EC Anatomy Of A Bubble And Crash

Let's indulge in some basic logic:

1. All speculative bubbles pop, regardless of source, time or place. (100% of all historical evidence supports this.)

2. The current "Everything Bubble" is a speculative bubble.

3. Therefore the current speculative bubble will pop.

Now that we got that out of the way, the question becomes: how will the crash play out? There is no way to forecast precisely when or how the current speculative bubble will crash, but history offers a few potential templates.

The dot-com bubble offers a classic example of bubble symmetry and scale invariance. (See chart below.) Note how the bubble arose in two legs of X duration and it crashed in two symmetrical legs of X duration. In both legs, the crash returned to the same levels from which the bubble took off.

Scale invariance: this same symmetry is visible in bubbles that soar and crash in 6 days, 6 months or 6 years. The symmetry also holds whether the instrument soars from $1 to $5 or $100 to $500, or whether it is in the index, commodity or equity. (See charts of Cisco Systems (CSCO) in 2000 and Tesla (TSLA) in 2020 below.)

If bubble symmetry holds this time around, the explosive rallies visible in the charts of the Russell 2000 (IWM) and Global Nasdaq (NOGM) will crash back to their lift-off levels in an equally explosive collapse of similar duration to the explosive rise.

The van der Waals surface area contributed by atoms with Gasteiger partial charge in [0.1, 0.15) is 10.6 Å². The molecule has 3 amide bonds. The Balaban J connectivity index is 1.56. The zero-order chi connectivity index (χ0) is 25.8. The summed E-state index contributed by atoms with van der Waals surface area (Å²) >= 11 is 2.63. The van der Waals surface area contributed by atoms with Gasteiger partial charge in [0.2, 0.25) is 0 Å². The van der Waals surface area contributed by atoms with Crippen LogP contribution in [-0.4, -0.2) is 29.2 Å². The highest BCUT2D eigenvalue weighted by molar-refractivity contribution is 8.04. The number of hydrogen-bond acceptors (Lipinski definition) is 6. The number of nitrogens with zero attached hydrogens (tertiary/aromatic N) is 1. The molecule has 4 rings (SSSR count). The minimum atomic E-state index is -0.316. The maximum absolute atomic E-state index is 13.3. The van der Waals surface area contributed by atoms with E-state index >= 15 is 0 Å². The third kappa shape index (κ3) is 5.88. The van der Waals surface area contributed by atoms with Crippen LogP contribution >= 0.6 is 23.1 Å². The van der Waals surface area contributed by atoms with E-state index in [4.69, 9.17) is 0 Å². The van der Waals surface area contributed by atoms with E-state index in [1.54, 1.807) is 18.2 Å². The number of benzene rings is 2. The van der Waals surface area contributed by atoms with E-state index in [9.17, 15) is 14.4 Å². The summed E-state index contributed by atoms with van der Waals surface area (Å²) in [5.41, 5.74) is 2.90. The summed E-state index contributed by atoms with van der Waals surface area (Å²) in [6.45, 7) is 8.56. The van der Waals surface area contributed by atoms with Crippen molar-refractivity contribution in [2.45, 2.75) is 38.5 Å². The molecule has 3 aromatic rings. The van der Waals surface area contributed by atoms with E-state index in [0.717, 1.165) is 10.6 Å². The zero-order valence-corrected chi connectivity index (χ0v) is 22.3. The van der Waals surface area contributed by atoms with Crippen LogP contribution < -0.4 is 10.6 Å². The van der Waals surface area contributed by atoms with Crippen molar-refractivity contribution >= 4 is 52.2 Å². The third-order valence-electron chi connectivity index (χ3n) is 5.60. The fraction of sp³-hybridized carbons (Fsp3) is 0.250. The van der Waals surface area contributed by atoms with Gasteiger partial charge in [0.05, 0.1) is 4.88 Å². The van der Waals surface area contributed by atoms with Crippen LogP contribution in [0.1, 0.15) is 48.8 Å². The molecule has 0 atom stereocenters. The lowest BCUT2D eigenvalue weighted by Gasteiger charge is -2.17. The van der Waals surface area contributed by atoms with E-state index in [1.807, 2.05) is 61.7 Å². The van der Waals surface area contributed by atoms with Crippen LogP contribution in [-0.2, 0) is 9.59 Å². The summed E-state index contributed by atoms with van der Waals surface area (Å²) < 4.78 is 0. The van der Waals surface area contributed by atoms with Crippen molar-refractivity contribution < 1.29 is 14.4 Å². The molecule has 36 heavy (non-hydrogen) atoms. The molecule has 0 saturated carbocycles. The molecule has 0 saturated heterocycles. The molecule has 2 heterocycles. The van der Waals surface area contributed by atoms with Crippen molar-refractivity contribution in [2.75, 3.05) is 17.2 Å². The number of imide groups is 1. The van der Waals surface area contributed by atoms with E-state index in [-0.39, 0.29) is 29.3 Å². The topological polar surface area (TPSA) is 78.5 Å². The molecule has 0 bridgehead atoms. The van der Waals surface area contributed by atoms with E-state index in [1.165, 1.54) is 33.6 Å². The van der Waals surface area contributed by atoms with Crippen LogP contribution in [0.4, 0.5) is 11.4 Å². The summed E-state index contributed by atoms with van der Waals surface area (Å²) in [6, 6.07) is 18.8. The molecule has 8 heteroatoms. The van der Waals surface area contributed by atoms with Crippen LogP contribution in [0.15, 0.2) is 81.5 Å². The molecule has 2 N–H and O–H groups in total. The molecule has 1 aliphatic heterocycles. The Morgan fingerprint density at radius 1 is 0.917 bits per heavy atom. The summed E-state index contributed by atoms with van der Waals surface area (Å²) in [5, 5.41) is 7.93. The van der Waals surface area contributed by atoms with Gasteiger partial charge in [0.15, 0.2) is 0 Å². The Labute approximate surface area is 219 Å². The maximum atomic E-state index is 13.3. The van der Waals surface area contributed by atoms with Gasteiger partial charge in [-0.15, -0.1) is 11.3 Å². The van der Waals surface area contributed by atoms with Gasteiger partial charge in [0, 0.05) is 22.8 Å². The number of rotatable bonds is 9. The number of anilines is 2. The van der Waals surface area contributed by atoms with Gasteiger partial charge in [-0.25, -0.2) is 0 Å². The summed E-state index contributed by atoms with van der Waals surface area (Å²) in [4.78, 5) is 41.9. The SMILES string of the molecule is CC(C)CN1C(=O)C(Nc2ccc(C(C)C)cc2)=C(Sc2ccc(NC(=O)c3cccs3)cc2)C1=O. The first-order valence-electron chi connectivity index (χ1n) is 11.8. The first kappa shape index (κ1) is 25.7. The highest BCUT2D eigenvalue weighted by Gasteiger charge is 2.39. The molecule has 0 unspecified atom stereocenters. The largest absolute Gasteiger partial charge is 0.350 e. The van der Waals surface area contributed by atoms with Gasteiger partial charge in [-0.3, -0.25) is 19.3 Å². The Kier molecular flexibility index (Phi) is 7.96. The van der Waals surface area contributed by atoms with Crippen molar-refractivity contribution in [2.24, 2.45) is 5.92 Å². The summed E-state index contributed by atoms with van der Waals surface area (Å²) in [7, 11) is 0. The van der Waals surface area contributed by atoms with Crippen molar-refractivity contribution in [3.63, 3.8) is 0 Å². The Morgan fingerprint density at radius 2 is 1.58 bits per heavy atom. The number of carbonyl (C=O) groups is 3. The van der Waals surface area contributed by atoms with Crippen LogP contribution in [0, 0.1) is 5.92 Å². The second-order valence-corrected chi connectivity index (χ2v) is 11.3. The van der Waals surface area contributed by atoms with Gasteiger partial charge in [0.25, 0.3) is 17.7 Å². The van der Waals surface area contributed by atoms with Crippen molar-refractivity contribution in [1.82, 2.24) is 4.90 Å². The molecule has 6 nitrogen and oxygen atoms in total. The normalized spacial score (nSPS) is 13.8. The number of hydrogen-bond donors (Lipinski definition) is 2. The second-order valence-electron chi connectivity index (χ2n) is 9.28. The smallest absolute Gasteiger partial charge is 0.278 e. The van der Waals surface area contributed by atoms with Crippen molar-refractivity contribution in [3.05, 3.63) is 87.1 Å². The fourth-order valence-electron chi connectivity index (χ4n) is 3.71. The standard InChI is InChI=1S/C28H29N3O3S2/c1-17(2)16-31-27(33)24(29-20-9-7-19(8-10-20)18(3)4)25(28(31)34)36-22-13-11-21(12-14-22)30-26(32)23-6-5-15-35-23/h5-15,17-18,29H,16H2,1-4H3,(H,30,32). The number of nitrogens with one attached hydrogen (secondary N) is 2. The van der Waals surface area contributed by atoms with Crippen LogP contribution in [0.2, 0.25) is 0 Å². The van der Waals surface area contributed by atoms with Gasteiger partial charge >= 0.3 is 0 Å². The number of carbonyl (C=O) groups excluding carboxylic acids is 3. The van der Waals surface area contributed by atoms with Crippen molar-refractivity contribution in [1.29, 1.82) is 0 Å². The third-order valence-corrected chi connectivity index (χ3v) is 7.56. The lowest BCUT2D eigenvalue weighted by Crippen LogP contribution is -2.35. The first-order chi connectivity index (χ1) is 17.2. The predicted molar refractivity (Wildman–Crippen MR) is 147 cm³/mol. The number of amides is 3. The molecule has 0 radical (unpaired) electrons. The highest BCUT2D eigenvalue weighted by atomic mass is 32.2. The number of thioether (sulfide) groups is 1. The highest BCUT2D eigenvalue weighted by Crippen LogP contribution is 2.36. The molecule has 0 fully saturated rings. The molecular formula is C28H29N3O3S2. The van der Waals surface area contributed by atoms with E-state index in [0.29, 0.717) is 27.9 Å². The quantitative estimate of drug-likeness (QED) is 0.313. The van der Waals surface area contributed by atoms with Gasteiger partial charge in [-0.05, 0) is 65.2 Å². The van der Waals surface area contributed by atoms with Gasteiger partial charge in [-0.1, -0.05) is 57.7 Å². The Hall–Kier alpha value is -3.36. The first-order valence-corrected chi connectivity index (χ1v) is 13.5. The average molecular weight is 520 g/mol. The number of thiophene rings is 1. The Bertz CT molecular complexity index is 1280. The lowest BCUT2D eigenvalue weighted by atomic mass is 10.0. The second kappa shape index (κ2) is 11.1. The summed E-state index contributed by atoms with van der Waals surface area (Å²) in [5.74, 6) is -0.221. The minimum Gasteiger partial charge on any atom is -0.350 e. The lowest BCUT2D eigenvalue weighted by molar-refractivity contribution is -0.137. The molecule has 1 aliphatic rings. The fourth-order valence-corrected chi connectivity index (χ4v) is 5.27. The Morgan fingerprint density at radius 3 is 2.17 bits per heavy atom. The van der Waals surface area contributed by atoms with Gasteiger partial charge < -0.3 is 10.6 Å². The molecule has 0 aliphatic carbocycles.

Needless to say, few are expecting bubble symmetry to manifest now, because, well, of course, this time it's different. Indeed. It's always different and yet always the same, too.

Disclosures: None.

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William K. 6 days ago Member's comment

Very unfortunately the author is certainly offering what is undoubtedly correct analysis. And the logic is completely, well, logical. Share price rises not based on actual value increases are not stable and simply will not stand up to reality. But while the claim is that the timing is not predictable, I hold that it can be compared somewhat to the Gartner Hype Curve as explained in some engineering periodicals a while back. So the challenge is to jump off prior to that peak, giving up a bit of profit in exchange for what is still a good profit, but much safer.